For old beans that don’t seem to want to soften up, add 1/2 teaspoon baking soda or a piece of kombu (Japanese sea vegetable) to the cooking water to help them along. Either of these will help reduce the gas-producing properties of beans.

Cooking Dry Beans | Don't be scared of beans, or even dry beans! Once you discover how easily you can cook and prepare them, how delicious and digestible they are when prepared well, and how much money you save starting with dry beans, you won't go back to canned. Beans are a source of high quality, inexpensive nourishment. They offer minerals, B vitamins, essential fatty acids, and soluble and insoluble fiber. But as wonderful as they are, poorly prepared beans can produce undesirable results in polite society. Proper preparation is key, and here's how. | GNOWFGLINS.com

Seasoning the Beans

Here are some ideas for flavoring your beans.

Add flavor ingredients during the cooking, such as: spices; seasonings; turkey, chicken or ham bones; and/or broths — during the cooking, not the soaking. I do this if I’m adding soaked (but not cooked yet) beans to a soup; they cook right in the yummy flavors.

Add seasonings after the cooking. I do this if I’m taking cooked beans and adding them to a dish, such as beans and rice, or refried beans, even soup.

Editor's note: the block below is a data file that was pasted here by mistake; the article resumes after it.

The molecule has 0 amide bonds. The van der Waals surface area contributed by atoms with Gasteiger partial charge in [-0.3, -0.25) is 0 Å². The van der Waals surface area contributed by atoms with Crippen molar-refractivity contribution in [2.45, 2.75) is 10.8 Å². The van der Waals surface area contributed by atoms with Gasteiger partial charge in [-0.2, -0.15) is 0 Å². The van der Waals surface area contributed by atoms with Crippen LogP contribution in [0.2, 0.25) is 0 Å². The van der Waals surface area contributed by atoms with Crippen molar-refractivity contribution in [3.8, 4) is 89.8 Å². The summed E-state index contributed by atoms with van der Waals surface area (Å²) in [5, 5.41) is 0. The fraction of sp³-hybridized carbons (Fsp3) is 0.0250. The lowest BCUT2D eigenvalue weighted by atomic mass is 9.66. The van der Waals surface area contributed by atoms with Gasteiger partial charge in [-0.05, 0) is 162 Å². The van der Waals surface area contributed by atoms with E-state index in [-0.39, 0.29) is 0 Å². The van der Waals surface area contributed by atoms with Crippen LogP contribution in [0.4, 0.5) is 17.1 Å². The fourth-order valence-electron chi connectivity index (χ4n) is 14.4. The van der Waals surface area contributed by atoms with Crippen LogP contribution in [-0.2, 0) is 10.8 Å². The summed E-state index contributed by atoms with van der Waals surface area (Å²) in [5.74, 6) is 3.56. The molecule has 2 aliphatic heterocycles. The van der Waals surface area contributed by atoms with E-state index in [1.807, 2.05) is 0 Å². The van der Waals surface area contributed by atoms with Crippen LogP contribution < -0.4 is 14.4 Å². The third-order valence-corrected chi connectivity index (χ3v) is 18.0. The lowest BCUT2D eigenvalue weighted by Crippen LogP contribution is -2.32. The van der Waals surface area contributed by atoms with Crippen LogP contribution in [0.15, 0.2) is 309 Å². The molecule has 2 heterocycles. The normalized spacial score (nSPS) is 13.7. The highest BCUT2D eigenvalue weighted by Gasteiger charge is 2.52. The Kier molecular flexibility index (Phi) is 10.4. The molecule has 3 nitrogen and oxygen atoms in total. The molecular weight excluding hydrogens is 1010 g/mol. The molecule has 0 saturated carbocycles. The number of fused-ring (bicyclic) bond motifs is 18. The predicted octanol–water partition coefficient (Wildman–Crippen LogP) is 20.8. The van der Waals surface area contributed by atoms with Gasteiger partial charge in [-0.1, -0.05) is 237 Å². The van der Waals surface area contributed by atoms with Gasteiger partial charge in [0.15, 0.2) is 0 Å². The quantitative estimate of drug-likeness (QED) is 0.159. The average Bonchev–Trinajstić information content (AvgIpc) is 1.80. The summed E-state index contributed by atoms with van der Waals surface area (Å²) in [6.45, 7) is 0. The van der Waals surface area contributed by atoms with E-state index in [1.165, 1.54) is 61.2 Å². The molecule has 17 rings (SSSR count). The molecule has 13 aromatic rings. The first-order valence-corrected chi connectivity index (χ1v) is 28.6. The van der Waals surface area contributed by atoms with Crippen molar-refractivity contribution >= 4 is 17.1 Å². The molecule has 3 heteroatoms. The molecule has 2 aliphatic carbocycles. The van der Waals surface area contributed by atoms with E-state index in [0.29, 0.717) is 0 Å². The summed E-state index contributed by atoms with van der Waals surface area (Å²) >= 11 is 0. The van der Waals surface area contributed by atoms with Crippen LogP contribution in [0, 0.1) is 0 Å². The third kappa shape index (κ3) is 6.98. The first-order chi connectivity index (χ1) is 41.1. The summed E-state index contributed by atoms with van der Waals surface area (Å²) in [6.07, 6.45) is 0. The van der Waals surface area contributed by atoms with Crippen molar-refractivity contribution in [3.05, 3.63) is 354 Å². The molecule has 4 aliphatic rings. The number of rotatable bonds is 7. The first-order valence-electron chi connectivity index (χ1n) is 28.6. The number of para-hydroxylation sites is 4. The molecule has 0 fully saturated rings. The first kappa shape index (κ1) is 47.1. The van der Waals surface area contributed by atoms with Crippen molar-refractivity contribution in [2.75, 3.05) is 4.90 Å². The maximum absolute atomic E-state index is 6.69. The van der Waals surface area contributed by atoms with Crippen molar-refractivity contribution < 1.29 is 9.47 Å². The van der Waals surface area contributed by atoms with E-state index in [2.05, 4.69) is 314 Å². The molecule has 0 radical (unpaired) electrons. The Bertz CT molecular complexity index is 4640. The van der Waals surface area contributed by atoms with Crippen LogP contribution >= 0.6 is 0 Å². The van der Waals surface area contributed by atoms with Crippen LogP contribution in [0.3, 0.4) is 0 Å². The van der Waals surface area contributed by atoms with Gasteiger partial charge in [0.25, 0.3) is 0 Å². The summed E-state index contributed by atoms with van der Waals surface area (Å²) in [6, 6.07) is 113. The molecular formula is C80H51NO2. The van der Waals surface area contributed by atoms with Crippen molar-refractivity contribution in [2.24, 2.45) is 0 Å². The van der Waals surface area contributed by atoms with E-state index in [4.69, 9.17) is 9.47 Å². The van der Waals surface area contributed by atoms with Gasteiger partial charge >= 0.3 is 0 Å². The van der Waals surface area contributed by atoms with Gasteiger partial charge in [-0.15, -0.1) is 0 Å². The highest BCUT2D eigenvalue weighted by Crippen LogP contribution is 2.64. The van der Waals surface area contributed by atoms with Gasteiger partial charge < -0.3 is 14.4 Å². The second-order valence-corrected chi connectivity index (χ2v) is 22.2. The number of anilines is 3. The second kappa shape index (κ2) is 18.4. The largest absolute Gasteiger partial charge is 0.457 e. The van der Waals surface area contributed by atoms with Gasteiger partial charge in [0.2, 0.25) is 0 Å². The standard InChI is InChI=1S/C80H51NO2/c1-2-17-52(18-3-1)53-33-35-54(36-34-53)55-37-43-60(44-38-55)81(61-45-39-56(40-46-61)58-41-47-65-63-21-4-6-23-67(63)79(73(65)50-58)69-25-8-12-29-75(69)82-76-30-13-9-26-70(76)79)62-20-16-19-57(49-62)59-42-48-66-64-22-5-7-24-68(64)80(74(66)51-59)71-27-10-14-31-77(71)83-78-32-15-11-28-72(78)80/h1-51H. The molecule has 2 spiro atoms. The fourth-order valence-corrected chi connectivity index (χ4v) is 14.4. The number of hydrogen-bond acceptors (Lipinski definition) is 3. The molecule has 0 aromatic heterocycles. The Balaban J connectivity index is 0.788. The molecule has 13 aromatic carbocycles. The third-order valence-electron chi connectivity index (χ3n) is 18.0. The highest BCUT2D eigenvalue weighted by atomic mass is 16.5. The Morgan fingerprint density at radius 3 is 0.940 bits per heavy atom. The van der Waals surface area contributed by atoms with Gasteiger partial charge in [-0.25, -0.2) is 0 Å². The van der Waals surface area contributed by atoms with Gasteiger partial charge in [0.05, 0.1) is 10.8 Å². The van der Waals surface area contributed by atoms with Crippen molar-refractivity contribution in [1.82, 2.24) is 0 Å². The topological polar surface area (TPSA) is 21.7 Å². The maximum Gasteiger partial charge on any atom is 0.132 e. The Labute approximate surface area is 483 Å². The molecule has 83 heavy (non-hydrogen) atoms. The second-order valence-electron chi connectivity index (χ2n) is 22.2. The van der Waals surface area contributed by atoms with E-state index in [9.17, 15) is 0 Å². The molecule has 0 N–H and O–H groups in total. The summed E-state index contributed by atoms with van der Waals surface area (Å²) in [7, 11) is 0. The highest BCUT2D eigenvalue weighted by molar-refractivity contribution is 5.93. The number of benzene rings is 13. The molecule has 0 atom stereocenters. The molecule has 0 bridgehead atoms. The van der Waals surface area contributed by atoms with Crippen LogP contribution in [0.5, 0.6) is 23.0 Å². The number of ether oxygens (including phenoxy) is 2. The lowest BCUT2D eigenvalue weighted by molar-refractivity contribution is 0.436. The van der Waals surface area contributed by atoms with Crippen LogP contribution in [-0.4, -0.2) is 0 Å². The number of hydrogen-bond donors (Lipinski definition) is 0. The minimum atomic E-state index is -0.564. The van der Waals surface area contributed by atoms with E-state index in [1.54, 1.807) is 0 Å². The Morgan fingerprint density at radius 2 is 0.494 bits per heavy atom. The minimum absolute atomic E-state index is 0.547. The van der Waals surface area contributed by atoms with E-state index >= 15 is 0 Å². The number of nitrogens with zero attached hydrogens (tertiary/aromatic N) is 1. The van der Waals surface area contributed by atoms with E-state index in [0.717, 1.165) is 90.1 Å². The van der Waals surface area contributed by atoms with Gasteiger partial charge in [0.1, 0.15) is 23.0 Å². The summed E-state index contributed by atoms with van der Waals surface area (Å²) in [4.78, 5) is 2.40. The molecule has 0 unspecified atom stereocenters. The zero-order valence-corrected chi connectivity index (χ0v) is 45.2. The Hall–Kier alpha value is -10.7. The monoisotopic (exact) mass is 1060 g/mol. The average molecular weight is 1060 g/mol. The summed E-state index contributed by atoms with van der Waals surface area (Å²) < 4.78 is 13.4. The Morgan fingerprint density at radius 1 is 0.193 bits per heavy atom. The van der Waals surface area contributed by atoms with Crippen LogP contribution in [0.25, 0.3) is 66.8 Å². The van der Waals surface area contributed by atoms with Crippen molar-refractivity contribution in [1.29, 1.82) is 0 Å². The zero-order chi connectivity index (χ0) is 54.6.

Just think of all the other seasonings you can use — herbs like basil, thyme, oregano; spices like cumin, paprika, cayenne; salt, pepper and oil; foods like onion, ginger or garlic. Add any of these either during the cooking or after the cooking when incorporating the beans into a dish.

Uses For Beans

While you’re making beans, why not make up a big batch? Use some immediately or in the days to come, and freeze the rest for later! Here are some of my favorite recipes:

Want More?

Grab a free video on cooking beans from inside our online class Fundamentals — along with 4 other free videos — right here!

Sources

This article includes information from the article, Putting the Polish on Those Humble Beans from the Weston A. Price Foundation, as well as information from the book, Nourishing Traditions by Sally Fallon Morell.

This post may contain affiliate links. We only recommend products and services we wholeheartedly endorse. Thank you for supporting Traditional Cooking School by GNOWFGLINS with your purchases. Our family thanks you!

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Comments

  1. says

    We frequently cook dry black beans – we love black beans seasoned in a south american style over rice. There is no comparison between beans done well from their dry form to canned beans IMHO.

    Peace

  2. says